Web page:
Increasing ride-hailing and bike-sharing access by 10% led to a 10- and 9- cents-per-square-foot increase in rent, respectively. Carsharing services increased rent by 8 cents per square foot, while traditional transit options increase rents by only 3 cents.

More Resilient Properties in a Downturn

Mobility has a longer-term impact on real estate values as well. In the wake of the 2008 recession, researchers wanted to know which neighborhoods were hit the hardest and which maintained their value.

They looked specifically at neighborhoods with access to fixed-guideway transit (i.e. light rail, heavy rail, commuter train, and streetcar). After researching five different metros around the country, the study found that neighborhoods around transit outperformed their region by 41.6%.

In addition to more resilient property values, residents of transit-rich neighborhoods also had better access to jobs and lower transportation costs, both of which are crucial in an economic downturn. As the second largest expense for most households, transportation costs can make or break a family during a recession.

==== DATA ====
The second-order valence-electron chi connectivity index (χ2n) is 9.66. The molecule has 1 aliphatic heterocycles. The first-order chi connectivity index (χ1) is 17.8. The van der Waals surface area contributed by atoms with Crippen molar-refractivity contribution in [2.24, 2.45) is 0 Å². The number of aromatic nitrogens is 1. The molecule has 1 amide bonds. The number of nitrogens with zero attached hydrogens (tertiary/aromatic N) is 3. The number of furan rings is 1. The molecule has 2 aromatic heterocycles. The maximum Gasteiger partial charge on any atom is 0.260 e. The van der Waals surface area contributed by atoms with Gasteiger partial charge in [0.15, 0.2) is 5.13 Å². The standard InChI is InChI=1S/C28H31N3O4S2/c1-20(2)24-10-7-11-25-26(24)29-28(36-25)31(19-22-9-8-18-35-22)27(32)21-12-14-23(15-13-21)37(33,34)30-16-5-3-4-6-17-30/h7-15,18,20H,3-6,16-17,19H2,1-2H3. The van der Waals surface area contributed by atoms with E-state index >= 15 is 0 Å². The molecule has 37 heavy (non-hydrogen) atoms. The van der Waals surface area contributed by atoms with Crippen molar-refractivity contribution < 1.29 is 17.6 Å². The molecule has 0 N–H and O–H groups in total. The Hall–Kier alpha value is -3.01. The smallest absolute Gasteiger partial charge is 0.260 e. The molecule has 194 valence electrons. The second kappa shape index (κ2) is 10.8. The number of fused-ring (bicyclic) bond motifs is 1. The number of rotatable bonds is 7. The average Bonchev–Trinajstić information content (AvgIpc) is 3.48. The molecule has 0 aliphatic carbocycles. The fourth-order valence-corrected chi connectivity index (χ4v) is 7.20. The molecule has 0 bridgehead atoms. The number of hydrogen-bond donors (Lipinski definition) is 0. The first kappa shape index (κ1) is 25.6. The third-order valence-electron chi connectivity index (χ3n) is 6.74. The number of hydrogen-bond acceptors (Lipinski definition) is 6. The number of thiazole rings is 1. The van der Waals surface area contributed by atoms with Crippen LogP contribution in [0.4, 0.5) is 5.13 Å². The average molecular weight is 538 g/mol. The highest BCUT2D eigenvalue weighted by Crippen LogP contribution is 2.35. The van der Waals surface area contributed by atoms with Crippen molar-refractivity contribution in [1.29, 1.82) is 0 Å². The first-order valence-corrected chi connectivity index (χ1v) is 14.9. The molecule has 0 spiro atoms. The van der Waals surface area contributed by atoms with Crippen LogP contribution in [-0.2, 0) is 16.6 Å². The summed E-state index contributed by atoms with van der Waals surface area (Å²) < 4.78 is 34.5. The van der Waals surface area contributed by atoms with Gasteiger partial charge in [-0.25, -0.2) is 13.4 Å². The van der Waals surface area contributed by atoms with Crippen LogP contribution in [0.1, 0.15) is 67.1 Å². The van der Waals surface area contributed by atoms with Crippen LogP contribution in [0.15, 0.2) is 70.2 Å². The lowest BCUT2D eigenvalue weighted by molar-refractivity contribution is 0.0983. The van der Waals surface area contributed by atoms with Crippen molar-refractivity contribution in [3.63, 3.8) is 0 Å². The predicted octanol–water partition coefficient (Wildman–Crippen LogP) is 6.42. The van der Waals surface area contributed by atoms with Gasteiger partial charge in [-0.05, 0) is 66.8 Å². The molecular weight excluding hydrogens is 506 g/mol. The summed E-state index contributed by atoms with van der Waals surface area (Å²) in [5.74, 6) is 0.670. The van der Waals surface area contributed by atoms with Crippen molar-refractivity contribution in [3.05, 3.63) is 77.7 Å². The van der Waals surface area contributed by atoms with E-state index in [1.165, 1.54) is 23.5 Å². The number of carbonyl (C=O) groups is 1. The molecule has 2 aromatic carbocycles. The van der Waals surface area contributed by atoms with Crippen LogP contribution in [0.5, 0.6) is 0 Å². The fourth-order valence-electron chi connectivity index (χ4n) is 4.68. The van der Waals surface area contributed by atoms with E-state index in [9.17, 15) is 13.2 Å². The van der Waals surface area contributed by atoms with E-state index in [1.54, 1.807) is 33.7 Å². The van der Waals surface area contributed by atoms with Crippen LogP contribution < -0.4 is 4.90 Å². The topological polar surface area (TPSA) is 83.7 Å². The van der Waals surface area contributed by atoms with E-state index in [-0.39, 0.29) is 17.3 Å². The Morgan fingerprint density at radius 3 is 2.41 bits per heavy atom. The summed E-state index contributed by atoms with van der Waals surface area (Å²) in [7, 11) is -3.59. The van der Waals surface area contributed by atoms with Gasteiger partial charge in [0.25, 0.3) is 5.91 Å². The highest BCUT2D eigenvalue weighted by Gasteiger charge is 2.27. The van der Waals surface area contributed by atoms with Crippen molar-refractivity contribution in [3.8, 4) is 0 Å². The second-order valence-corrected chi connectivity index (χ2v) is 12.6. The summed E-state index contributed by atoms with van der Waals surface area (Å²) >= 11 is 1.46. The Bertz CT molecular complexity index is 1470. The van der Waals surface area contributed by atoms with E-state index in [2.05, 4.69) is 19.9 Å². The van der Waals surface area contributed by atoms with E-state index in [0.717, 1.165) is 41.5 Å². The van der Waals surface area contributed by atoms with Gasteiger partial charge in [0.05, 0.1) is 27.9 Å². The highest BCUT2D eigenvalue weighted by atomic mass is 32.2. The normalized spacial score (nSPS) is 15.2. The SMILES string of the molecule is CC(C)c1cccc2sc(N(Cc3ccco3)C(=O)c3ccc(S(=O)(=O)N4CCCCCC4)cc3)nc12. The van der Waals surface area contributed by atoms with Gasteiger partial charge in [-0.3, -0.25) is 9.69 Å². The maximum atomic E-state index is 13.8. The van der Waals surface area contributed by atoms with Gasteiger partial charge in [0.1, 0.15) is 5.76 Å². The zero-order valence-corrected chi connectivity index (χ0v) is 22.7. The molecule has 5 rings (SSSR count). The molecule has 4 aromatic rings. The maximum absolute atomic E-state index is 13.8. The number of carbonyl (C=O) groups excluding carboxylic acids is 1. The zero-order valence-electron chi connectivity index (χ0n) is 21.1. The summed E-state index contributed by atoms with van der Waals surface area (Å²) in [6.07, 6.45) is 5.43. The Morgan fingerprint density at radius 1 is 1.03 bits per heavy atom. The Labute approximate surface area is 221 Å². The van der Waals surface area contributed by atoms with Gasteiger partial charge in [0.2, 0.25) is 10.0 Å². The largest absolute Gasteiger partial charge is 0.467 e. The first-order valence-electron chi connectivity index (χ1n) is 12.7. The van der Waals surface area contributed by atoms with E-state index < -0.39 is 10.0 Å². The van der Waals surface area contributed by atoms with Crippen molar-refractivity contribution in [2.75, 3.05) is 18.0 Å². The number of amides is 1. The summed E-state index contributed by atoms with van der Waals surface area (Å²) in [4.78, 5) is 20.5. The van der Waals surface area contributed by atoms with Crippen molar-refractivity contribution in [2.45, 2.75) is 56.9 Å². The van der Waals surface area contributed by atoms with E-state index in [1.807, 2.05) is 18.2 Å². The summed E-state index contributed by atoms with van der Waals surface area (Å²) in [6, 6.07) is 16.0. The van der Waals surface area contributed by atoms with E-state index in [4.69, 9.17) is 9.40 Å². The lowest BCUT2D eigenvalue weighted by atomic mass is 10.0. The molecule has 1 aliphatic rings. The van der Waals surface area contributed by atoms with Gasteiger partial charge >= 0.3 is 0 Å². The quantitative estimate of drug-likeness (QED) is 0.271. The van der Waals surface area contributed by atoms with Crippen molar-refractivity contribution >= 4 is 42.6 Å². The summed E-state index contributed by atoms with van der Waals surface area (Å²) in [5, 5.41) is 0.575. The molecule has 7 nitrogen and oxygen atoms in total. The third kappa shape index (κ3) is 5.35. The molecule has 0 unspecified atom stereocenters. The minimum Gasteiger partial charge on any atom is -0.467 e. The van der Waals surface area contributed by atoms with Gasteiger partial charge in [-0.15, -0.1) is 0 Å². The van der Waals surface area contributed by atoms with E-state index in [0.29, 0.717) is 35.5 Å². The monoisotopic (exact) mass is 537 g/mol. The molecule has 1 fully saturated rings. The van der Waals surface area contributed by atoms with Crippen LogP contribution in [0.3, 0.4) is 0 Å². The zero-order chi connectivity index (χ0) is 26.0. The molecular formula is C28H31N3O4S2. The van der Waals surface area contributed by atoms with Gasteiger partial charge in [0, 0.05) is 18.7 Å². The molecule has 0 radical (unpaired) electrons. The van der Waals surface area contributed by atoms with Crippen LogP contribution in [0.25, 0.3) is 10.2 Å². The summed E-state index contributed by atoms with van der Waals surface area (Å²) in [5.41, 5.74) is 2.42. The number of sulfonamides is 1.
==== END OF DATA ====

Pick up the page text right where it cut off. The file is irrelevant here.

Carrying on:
This study also found that not all transit was created equal. Transit options that were well-connected and had a higher frequency of service had the biggest positive impact on property values.

In other words, better transit options led to more resilient property values.

Higher Quality of Life for Residents

Transportation and access to jobs are inextricably linked. As Americans moved out of city centers into suburbs, well-paying jobs moved with them, leaving poorer Americans in the urban core with few opportunities. The lack of job prospects further widened the gap between the rich and poor.

“For many of these people, inadequate or unaffordable transportation